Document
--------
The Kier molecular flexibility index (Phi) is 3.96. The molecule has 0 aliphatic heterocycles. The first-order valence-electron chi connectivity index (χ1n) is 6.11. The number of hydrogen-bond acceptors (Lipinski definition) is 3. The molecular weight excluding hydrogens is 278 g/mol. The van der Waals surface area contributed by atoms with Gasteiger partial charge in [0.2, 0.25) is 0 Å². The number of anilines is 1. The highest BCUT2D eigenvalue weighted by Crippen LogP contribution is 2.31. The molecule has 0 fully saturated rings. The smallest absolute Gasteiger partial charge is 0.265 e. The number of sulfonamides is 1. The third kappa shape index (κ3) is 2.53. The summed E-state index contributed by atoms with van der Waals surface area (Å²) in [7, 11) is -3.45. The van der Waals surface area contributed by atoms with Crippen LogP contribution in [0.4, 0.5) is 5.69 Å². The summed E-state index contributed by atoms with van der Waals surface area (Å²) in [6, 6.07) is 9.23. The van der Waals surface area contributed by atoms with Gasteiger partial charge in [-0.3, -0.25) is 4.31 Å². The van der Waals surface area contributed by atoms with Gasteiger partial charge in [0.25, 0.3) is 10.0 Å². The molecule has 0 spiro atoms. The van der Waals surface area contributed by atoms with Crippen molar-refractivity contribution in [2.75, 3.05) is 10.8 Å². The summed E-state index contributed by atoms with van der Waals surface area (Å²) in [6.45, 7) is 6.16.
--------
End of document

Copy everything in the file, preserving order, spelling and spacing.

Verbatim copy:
The Kier molecular flexibility index (Phi) is 3.96. The molecule has 0 aliphatic heterocycles. The first-order valence-electron chi connectivity index (χ1n) is 6.11. The number of hydrogen-bond acceptors (Lipinski definition) is 3. The molecular weight excluding hydrogens is 278 g/mol. The van der Waals surface area contributed by atoms with Gasteiger partial charge in [0.2, 0.25) is 0 Å². The number of anilines is 1. The highest BCUT2D eigenvalue weighted by Crippen LogP contribution is 2.31. The molecule has 0 fully saturated rings. The smallest absolute Gasteiger partial charge is 0.265 e. The number of sulfonamides is 1. The third kappa shape index (κ3) is 2.53. The summed E-state index contributed by atoms with van der Waals surface area (Å²) in [7, 11) is -3.45. The van der Waals surface area contributed by atoms with Crippen LogP contribution in [0.4, 0.5) is 5.69 Å². The summed E-state index contributed by atoms with van der Waals surface area (Å²) in [6, 6.07) is 9.23. The van der Waals surface area contributed by atoms with Gasteiger partial charge in [-0.3, -0.25) is 4.31 Å². The van der Waals surface area contributed by atoms with Gasteiger partial charge in [0.25, 0.3) is 10.0 Å². The molecule has 0 spiro atoms. The van der Waals surface area contributed by atoms with Crippen molar-refractivity contribution in [2.75, 3.05) is 10.8 Å². The summed E-state index contributed by atoms with van der Waals surface area (Å²) in [6.45, 7) is 6.16.